Even though wide receiver is strong at the top of the board again, there are names in the third and fourth rounds who have a top 10 finish within their range of outcomes. In the third, Keenan Allen and Allen Robinson are both in their primes and could contend to lead the league in catches. Terry McLaurin will get the best quarterback play of his career by far. In the fourth, Tyler Lockett, Mike Evans/Chris Godwin, Cooper Kupp/Robert Woods, and Julio Jones will all be in good environments for efficiency and production that should allow them to flirt with WR1 numbers even if they don’t get as many targets as the receivers going ahead of them. Obviously they are great WR2s to pair with a WR1 you take in the first three rounds.
Taking your WR1 in the fifth round/Taking WR2 in the fifth round who could score like a WR1
If you want to really push it, wide receiver is almost deep enough to wait until the fifth round to get your WR1 when players with a chance of hitting that rank are available. Tee Higgins is the best candidate for this year’s DK Metcalf - a rookie breakout player who has astronomical growth in year two. Diontae Johnson will be among the league leaders in catches if he stays healthy. Odell Beckham Jr could lead the league in long touchdown catches in a surging Browns offense.
What about Michael Thomas?
Thomas could certainly be your WR1 for the second half of the season, or he might not be useful at all. He fits best in builds where you go heavy on wide receiver early and then don’t take a receiver until you take him, potentially giving you an unfair advantage when he is healthy, or where you don’t take a wide receiver until the fifth round. Thomas coming on midseason helps you get away with it.
WR2/WR3/Flex in the sixth/seventh/eighth round
In addition to the fifth round targets that have WR1 upside mentioned above that can fall to the sixth round (especially in Beckham’s case), there are some viable high floor PPR wide receivers that are usually still available in the 7th/8th round. Tyler Boyd, Juju Smith-Schuster, and Robby Anderson are all receivers who get a lot of short targets, creating a high weekly floor in PPR leagues. Anderson could also revive his deep passing game in a reunion with Sam Darnold, who was never afraid to chuck it up where only Anderson could get it when they played together with the Jets.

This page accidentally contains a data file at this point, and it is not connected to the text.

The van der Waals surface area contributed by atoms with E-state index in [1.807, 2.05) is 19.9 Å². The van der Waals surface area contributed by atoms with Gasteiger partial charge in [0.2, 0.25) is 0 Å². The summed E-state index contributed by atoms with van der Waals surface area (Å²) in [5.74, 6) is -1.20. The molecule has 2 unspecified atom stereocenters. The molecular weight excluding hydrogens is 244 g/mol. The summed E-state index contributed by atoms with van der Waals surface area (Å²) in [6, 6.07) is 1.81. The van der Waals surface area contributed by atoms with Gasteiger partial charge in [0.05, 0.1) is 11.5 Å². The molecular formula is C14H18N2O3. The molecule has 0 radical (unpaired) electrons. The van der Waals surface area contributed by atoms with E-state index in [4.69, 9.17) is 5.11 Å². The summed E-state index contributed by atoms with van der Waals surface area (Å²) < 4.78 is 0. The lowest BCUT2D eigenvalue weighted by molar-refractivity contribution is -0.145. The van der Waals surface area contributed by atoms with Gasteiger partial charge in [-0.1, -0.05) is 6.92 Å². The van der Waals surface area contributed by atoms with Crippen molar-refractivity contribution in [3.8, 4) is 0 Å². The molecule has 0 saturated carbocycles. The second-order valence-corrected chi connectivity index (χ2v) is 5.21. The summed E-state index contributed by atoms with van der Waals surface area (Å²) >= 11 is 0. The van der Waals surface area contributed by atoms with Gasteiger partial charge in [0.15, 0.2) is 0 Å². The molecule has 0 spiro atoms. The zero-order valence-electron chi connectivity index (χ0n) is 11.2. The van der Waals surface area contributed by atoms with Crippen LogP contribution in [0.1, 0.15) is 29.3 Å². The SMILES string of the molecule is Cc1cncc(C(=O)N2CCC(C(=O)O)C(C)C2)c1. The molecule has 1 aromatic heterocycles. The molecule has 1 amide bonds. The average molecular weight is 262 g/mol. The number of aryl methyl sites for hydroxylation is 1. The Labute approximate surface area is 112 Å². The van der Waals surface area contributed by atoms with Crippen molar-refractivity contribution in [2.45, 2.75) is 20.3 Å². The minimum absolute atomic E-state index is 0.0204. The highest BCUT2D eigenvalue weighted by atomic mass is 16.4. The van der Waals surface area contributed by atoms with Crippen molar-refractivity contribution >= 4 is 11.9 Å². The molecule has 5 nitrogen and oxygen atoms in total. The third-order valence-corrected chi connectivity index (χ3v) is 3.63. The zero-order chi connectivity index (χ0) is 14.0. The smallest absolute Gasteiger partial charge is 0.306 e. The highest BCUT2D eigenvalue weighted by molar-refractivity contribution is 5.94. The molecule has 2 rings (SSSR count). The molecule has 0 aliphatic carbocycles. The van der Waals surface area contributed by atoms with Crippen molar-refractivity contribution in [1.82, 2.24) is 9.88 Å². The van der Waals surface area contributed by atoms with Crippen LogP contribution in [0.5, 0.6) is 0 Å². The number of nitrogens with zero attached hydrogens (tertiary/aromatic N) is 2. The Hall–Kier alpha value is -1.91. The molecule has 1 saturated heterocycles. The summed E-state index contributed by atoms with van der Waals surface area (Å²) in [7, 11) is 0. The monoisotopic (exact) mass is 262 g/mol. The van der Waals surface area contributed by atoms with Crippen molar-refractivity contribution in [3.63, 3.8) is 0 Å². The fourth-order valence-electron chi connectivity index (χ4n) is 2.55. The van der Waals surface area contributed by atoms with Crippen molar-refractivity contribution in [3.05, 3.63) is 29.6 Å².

WR3/Flex in the ninth round
Wide receiver reliability drops off a bit after the eighth. If you have to take your WR3 or WR4 there, the best candidates are the productive but injury-prone Deebo Samuel, the volatile but highly skilled WR3 in Tampa Antonio Brown, and the clear WR1 in the worst offense in the league, Brandin Cooks. In other words, you don’t really want to be forced to count on receivers you take after the eighth round, at least not right away.
Upside Bench Picks
Stocking your wide receiver bench is a very important and often overlooked part of drafts. You want players who have a chance to become consistent producers that are available in the ninth round or later because of uncertainty about their role. Always think of these players as a combination of the quarterback and receiver, and not the receiver in a nutshell. Have a deep list of candidates for each section of the portion of your draft when you are filling up your bench. These are my favorites, but follow your instinct when putting this kind of list together. It’s conceivable that a wide receiver group built from these lists could be competitive in fantasy leagues this year. There are plenty of names I didn’t list here that might be on your target list.
Williams has new offensive coordinator Joe Lombardi’s endorsement in the Michael Thomas “X” role, which could be a very good thing. Gallup is the #3 in Dallas, but he could outproduce some #1s if Dak Prescott’s shoulder is good. Waddle is reunited with Tua Tagovailoa, and Will Fuller V and Devante Parker are already having injury issues. Samuel is over his injury issues, and he’ll get to benefit from Ryan Fitzpatrick’s boldness. Mooney could explode when Justin Fields and his eerie deep accuracy come into play. Hardman is making strides going into his third year with Patrick Mahomes II. An injury slowed the Moore hype, but rest assured that something special is brewing there. Jones has been the most consistent Jaguars receiver in camp and acting like the alpha in the passing game. Pittman has also taken on the air of an alpha in his second year, and it’s looking like we should be optimistic about Carson Wentz’s return.